Also in an opaque glass, the P 0 apparently causes formation of strongly rounded crystal points, or smooth crystal fronts, respectively.

For the development of a crystalline surface layer in accordance with the process of this invention, a starting the transformation temperature with the starting glasses of the 'composition range as shown in Table l.

In order to reduce deformation ina-produ ct glass body, the starting glass body is heated as quickly as possible by reaction or by rapid heating from the transformation temperature to the crystallization, temperature, since the growing crystalline surface layer counteracts the deformation, and, with thick glass objects, the interior of the glass initially still has a sufficiently high viscosity. The danger that, in this case, only relatively few, strongly pronounced crystals are formed, which show zones of high tensile stress around their cyrstal points, does not exist if such a starting glass contains more than about l of P 0 Another heat treatment for the surface crystallization involves accelerating the surface crystallization and avoiding any deformation. Thus, the starting glass bodies, e.g., glass sheets, are drawn through a vertically disposed gradient furnace, in which the upper furnace temperature lies in the region of the upper devitrification limit of the glass to be crystallized. The speed of transit can be so adjusted with this procedure that the desired thickness of the crystalline surface layer is obtained.

A process is described in British Pat. No. 1,089,91 l, in which surface-crystallizing glass is coated with a nucleus-forming agent, for which silver or titanium dioxide is used. By these nucleus formers, the nucleus formation on and in the surface is accelerated, so that the crystallization can be started sooner. No modification of the crystal growth speed is achieved by the nucleus formers. Both nucleus formers remain in or on the surface layer even after the surface crystallization, whereby the appearance of the glass surface is changed, at least when TiO is used.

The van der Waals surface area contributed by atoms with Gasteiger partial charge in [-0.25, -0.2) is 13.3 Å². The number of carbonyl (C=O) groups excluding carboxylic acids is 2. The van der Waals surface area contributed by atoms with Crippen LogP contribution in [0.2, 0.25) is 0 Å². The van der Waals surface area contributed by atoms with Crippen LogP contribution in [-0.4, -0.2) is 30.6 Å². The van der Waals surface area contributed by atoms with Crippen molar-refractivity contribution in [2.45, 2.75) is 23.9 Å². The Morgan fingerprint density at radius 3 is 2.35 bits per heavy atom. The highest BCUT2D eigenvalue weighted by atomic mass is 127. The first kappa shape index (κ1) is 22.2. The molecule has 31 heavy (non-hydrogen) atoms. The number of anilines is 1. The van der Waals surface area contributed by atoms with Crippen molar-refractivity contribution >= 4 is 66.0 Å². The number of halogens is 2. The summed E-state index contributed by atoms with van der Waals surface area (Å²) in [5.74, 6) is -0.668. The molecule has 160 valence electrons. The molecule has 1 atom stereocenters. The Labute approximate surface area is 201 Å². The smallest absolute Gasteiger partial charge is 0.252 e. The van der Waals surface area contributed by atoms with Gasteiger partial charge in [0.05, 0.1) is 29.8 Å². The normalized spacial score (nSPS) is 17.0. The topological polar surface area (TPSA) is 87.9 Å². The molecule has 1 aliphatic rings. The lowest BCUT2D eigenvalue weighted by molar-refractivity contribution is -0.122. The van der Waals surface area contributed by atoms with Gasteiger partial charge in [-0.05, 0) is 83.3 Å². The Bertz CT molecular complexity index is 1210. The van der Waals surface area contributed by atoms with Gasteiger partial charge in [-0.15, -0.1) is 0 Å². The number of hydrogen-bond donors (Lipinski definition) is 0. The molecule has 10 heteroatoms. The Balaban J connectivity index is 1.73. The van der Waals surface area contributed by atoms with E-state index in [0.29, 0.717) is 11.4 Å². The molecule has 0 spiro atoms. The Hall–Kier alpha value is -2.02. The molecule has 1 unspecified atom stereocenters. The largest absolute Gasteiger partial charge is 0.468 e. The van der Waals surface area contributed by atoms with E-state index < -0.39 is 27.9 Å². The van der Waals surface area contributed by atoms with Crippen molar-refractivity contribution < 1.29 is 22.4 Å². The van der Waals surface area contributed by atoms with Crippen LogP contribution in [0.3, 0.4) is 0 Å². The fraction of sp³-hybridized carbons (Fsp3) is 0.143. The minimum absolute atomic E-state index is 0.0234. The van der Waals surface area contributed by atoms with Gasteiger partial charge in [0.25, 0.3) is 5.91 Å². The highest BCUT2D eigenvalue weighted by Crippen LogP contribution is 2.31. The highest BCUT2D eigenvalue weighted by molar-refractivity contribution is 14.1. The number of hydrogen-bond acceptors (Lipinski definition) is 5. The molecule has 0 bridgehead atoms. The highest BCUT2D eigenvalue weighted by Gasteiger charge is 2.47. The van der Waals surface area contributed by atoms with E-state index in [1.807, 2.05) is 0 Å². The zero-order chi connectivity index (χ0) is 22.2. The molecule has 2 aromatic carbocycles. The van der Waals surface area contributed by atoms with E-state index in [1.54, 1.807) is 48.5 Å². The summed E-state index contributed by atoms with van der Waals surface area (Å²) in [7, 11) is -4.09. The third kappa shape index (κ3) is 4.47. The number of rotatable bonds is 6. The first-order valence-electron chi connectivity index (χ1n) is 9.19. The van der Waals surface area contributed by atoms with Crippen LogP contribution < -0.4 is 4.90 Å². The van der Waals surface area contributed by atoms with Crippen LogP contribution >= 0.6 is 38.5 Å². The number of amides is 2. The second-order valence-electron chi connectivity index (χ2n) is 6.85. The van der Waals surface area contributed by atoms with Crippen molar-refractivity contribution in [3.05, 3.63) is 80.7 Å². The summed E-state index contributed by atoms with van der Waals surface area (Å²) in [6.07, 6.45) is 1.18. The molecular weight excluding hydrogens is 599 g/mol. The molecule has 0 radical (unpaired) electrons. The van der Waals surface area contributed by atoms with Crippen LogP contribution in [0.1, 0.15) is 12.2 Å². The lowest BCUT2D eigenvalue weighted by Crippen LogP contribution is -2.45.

In accordance with a preferred form of the present invention, a starting glass with a composition range as indicated (Table I) forms at temperatures between the Tg (Tg designates transformation range at a viscosity of about 10 poises) and C above Tg (in which case such glass has a viscosity of about 5' l0 poises), and in times ranging from a few minutes up to about 1 hour, crystalline surface layers with a thickness of a few am (microns), if its surface is covered during this tempering with a lithium-containing substance (hereinafter referred to generally as lithium pickle). A lithium pickle is comprised of an inorganic lithium salt such as, for example, lithium sulphate, lithium aluminae (presently preferred), lithium titanate, lithium zirconate, or lithium silicate, or the like, and is applied over the surface of a glass body to be heat treated in accordance with the teaching of the present invention, prior to the commencement of such heat treatment. The lithium containing substance is conveniently formulated into a water or organic liquid based paste and is applied to the glass body so as to produce a coating thereof after drying to remove volatiles from the paste composition as hereinafter indicated, a coating layer which ranges in thickness from about 2 to about 5 mm, though thinner and thicker coatings may be employed. The treatment of the surface crystallizing glasses with a lithium salt pickle has the advantage over the known treatment with pure nucleus formers, such as TiO.,, Ag, and the like, in that the lithium salt acts both as a nucleus former (and as a result makes possible an earilier starting of the surface crystallization) and also increases the crystal growth speed in a surface layer which is a few ,u.m thick by alithium exchange,

With the composition ranges which are claimed herein, the lithium exchange in the surface layer takes place solely until a closed crystalline surface layer has "been developed. Thereafter, the presence of the pickle is of no signficance for the continued growth of the crystals.

The great importance of the lithium aluminate pickle is due to the fact that it is possible'or a closed crystalline surface layer which is a few pm thick to be produced at such low temperatures and in such short times that no substantial deformation of the glass bodies occurs. The importance of such pickle is-also based on the knowledge that a crystal layer which is a few um thick,

but is closed, imparts to the glass body thereunder such a stability that it is scarcely-still able to be deformed, even with a subsequent raising of the temperature.